A stunningly ambitious and beautiful debut novel, perfect for fans of Sarah’s Key and All the Light We Cannot See, the story of a twelve-year-old girl’s harrowing experience fleeing Nazi-occupied Germany with her family and best friend, only to discover that the overseas asylum they had been promised is an illusion.
A very interesting premise. I would recommend it to anyone who is unaware of the events surrounding the S.S. St. Louis, especially High School students. I don’t think it’s mentioned in school curriculum to any level of detail that it should be, at least not in my personal past educational experience.
The plot was developed around a refugee crisis and hones in on the experiences of a little girl named Hannah who flees the Nazi-dictatorship in Germany. It then alternates with the life of a girl named Anna. Their stories are connected mostly in parallel and I had a hard time distinguishing the voices of the characters and with why it was necessary to tell Anna’s story to such extent in this book. There were also overly descriptive details about the scenes rather than the feelings and connections toward them.
I appreciated what the book was about in overall premise. It was the character development and their behaviors that I didn’t understand. It made it difficult for me to gain a good sense of persuasion and connectivity to the circumstances they faced. I don’t doubt the ethos of Armando Correa, it’s obvious he’s a talented writer and did his research, but there were elements of emotion missing from the thoughts and behaviors of the characters.
As far as content is concerned, the book started out with Hannah’s incredibly intense vitriol toward her mother and that was the opening hook. The story moved so slow after that and I didn’t see where the source of chronic unhappiness stemmed from aside from the discrimination and resulting crisis she was about to face and I’m not convinced that her attitude would have changed at any rate. I got the feeling Hannah as well as her mother were inherently cynical of their circumstances in all light, even during happy times. They lacked vision and were picky about their circumstances even when the alternative could have resulted in broken relationships or even death. I don’t believe readers have to like the character of every book, but writers need to at least give a solid rationale for readers not to like them.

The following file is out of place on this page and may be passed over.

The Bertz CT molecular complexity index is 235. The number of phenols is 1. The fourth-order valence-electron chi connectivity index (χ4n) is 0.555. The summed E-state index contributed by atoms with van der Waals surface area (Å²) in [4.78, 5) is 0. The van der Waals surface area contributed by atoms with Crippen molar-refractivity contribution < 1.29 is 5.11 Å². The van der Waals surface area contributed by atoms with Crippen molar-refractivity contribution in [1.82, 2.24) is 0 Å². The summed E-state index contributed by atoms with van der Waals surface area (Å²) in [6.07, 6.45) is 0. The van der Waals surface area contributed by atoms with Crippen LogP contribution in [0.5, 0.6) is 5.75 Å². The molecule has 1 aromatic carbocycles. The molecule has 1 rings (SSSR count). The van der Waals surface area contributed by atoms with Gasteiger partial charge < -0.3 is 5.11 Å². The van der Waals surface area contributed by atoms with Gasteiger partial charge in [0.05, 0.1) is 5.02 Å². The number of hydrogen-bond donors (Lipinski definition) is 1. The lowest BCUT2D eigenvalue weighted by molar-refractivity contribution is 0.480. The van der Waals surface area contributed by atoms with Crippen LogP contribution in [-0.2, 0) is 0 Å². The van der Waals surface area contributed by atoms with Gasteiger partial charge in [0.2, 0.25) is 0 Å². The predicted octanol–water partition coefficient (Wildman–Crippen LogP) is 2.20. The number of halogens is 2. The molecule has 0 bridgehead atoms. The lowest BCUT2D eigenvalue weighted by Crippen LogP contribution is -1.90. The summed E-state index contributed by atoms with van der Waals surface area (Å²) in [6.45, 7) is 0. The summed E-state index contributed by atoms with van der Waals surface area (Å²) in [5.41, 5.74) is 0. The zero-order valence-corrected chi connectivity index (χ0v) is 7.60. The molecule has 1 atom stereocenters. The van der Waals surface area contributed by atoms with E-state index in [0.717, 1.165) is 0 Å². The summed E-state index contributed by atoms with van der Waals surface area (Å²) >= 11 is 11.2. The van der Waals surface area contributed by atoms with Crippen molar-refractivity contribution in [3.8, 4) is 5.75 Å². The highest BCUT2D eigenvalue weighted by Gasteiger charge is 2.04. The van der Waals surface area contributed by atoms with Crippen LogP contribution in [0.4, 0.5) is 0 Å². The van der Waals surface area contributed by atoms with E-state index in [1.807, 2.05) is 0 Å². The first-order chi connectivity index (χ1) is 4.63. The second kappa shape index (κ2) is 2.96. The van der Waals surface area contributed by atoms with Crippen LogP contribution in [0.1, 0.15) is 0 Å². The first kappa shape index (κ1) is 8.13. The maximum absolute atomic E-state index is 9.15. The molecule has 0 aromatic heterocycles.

The thoughts and actions of Hannah were told in first person; however, they were met with vocabulary and behaviors that were more adultish in nature than what is reasonable for a little girl of her age. I think there were less relevant developmental milestones and writing from a preteen’s perspective. Hannah’s character lacked value and good judgment in addition to her inability to sympathize with others. Pure ignorance could have been excused by possessing a childlike innocence but that was undermined by the use of such robust vocabulary. She also resorted to day dreams and nostalgic yearnings for her friend Leo. However it was hard to get a good grasp of their relationship and unexpected disengagements throughout the book because of the mixture of juvenile adultism and emotional immaturity that didn’t really fit into any spectrum, whether child, adolescent, or adult.
There were also less developed sub plots and I felt the majority of hardships resulting in emotional, mental, and physical devastation that resulted from the war and Nazi regime was left out. The omission of words like “Nazi” and “Jew” and use of substitutes such as “Ogres” made the message less powerful in my opinion, like a self-censoring attempt to soften the realities of the time and how we perceive them today.
It’s an important and interesting story but I don’t think it was told in the most compelling way. I would like to try reading another book by Armando Correa in the future.